The hospital pioneered and performed many procedures. Neurosurgery was introduced by Harvey Cushing. He born on 18 April 1869 in Cleveland, Ohio, and no more than Osler being regarded as the father of modern medicine, Cushing is looked upon in the same way as the father of modern neurosurgery. He was the first person to describe Cushing’s Syndrome, cardiac surgery by Alfred Blalock, while paediatrics and child psychiatry was established by Leo Kanner, whose work on autism is renowned. These were dedicated physicians led by Osler, who progressed medicine to new heights at Johns Hopkins Hospital faster than any other institution of that era. William Osler’s decision to pioneer bedside training brought forward the pace of learning and brought third- and fourth-year students to work with patients in the ward, taking histories, performing physicals and doing lab tests. He stated: “I require no other epitaph other than I taught students on the wards, as I regard this as by far the most important and useful work I have been called upon to do.”

Osler was a great author and collector of books and other material relevant to the history of medicine, and he changed the method of teaching the subject forever. Others who admired his work, such as Dutch physician PK Pel, translated it into other European languages, from where it reached medical schools across the world.

In 1905, Osler was appointed to the reigius chair of medicine at Oxford University, one of five regius professors founded by Henry VIII up to 1546. The others specialised in divinity, civil law, Greek and Hebrew.

The original title was regius professor of physic but became medicine in the 20th century. Osler was also appointed a fellow of Christ Church Cathedral on his appointment. In 1911, he initiated the first postgraduate medical, while also becoming its first president.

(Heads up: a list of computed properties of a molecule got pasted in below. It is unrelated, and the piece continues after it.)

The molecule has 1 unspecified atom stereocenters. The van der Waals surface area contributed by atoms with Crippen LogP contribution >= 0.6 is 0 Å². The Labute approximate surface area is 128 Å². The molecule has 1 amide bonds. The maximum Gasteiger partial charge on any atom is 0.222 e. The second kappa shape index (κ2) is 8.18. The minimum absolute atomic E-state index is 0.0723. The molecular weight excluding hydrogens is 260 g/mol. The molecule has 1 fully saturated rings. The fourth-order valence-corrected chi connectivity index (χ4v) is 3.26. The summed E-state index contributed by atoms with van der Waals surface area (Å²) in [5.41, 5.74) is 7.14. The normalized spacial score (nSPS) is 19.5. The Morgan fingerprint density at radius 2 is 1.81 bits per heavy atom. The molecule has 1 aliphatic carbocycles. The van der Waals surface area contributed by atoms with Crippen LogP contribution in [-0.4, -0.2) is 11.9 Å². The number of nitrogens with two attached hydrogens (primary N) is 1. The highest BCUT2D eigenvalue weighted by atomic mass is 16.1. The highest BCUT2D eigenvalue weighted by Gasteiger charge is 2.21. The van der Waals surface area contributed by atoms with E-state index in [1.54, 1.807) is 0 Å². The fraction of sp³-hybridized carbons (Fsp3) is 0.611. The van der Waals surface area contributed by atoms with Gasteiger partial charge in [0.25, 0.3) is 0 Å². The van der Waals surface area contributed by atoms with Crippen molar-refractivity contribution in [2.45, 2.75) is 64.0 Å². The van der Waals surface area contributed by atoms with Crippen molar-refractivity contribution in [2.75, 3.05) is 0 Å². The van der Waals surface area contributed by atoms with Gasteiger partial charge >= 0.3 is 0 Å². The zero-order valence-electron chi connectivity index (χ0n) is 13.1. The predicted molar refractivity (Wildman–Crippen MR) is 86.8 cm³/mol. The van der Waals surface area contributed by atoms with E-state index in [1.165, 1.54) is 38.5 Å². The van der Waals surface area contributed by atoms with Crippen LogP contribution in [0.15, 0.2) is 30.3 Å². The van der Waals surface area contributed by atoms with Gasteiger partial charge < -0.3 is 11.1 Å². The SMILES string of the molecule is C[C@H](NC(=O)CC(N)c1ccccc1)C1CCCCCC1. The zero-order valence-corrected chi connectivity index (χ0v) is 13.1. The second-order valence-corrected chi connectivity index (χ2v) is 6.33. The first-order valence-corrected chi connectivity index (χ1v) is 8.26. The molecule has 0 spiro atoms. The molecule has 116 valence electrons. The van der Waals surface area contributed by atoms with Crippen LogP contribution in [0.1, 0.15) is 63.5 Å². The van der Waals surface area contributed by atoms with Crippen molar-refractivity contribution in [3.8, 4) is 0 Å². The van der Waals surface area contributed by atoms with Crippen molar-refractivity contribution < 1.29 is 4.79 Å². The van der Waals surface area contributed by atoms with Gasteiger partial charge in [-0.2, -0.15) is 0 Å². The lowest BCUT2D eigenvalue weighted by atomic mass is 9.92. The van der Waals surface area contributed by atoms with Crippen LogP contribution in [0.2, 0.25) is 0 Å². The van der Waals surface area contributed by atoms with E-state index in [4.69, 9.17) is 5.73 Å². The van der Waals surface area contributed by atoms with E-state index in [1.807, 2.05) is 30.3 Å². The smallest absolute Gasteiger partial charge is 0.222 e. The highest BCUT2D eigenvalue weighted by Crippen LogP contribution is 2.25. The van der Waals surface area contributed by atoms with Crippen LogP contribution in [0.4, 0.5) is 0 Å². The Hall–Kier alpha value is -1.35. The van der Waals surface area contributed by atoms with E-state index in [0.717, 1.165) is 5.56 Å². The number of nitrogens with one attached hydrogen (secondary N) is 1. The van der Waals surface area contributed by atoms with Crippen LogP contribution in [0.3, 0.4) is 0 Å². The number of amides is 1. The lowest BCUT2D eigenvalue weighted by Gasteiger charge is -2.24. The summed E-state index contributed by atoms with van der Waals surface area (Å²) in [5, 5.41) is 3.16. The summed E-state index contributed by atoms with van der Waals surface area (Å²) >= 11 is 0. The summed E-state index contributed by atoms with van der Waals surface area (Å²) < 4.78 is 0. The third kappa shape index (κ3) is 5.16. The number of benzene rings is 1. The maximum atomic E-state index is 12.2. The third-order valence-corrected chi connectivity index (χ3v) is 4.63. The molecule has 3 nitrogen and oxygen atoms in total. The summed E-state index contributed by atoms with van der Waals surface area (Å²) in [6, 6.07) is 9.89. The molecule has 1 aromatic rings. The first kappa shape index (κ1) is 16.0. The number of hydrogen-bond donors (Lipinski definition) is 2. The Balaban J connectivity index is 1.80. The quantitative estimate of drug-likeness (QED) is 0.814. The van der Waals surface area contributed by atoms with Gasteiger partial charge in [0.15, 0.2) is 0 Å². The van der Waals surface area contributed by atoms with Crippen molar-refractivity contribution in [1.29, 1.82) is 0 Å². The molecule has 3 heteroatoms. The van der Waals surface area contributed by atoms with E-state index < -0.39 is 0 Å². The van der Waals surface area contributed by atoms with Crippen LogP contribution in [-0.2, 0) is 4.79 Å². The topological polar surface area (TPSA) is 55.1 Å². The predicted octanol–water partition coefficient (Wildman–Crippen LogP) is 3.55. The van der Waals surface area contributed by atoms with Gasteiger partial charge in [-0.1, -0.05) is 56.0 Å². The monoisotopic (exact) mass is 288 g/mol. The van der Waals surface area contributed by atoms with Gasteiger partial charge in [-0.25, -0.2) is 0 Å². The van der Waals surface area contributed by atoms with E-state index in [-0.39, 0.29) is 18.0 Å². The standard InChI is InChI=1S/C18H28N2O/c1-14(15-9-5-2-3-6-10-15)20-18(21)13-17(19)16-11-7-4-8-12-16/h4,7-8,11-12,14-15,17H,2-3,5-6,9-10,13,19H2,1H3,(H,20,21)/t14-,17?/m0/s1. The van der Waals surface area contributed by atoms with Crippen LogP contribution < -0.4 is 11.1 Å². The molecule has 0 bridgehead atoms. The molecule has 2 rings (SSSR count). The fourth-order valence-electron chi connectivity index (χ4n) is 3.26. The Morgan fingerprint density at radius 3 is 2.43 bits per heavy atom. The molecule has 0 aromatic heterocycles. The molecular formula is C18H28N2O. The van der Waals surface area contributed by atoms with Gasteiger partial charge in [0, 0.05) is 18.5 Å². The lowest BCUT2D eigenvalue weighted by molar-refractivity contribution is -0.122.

William Osler was appointed a baronet in the coronation honours list of 1911 for his contributions to the field of medicine.

Osler insisted that seeing and talking to patients ensured that student doctors became more complete physicians. His creation of the medical residency programme also improved and focussed the mind of the student. The residency programme spread throughout the English-speaking world and is still used in most teaching hospitals today.

While at Hopkins, he organised a sleep-in residency system, whereby staff slept in the administrative building. The tenure was open-ended and could last as long as seven or eight years, where the doctor would lead a restricted lifestyle.

Osler’s comment on this structure was that “he who studies medicine without books sails an uncharted sea, but he who studies medicine without patients does not go to sea at all.” His best-known saying was “listen to your patient, he is telling you the diagnosis”, which emphasises the importance of taking a good history. Clinical clerkship was something he was very proud to have introduced. This saw third- and fourth-year students work on the wards. He was the first to teach at the bedside, making rounds with a handful of students, demonstrating as one of the students expressed his methods.

William Osler died in Oxford on 29 December 1919 aged 70

Comments are closed.

Contact Newsdesk: +353 59 9170100

More Times Past

Ireland home and away in WWI (part 4)

Ireland home and away in WWI (part 3)